VLA-4

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Integrin alpha4beta1 (Very Late Antigen-4) is an integrin dimer. It is composed of CD49d (alpha 4) and CD29 (beta 1).

Vascular cell adhesion molecule-1 (VCAM-1 - an integrin receptor) located on an endothelial cell, binds to the integrin VLA-4 which are normally expressed on leukocyte plasma membranes, but they do not adhere to their appropriate ligands until the leukocytes are activated by chemotactic agents or other stimuli (often produced by the endothelium or other cells at the site of injury). Only then do the integrins undergo the conformational change necessary to confer high binding affinity for the endothelial adhesion molecules.

In multiple sclerosis, the VLA-4 integrin is essential in the processes by which T-cells gain access to the brain by allowing the cells to penetrate the blood brain barrier that normally restricts immune cell access. One approach to prevent an autoimmune reaction has been to block the action of VLA-4 so that self-reactive T-cells are unable to enter the brain and thus unable to attack myelin protein.[1]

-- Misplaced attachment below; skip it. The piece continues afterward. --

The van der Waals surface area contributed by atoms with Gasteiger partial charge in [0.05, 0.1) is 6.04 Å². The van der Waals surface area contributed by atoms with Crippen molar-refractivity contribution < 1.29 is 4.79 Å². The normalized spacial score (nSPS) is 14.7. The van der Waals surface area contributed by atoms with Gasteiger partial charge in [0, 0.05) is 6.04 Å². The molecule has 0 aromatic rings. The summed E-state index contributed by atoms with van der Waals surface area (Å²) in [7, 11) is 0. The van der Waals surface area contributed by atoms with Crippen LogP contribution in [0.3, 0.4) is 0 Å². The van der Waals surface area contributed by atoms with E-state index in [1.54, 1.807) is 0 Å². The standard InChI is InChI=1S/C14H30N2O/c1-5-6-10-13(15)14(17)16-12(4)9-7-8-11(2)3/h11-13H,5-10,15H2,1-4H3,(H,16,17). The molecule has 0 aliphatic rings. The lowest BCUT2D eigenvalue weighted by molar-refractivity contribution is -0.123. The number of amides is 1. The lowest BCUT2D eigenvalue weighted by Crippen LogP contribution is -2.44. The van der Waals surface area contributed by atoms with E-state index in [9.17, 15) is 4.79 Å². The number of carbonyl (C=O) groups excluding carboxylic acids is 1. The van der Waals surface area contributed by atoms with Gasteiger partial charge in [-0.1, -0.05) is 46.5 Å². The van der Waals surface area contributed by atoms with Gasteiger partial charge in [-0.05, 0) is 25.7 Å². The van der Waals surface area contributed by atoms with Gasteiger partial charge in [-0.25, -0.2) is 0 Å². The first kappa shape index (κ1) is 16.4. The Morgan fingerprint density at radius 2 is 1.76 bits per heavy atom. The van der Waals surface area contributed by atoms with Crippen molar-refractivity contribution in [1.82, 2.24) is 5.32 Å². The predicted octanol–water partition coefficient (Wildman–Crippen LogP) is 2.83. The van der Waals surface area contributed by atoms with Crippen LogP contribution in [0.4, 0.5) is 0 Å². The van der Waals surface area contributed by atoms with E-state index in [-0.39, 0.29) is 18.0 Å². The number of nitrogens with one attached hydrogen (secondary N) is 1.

In recent years antagonists of VLA-4 have shown great promise in treating inflammatory disorders in a number of animal models.[2] However, the usage of Natalizumab, an antagonist of VLA-4 integrin, remains controversial due to several side effects including Progressive multifocal leukoencephalopathy.

References[edit]

  1. ^ Paul, William E. (September 1993). "Infectious Diseases and the Immune System". Scientific American: 111–114. 
  2. ^ Lin, Ko-Chung; Castro, Alfredo C. "Very late antigen 4 (VLA4) antagonists as anti-inflammatory agents". Current Opinion in Chemical Biology 2 (4): 453–457. doi:10.1016/S1367-5931(98)80120-8. 

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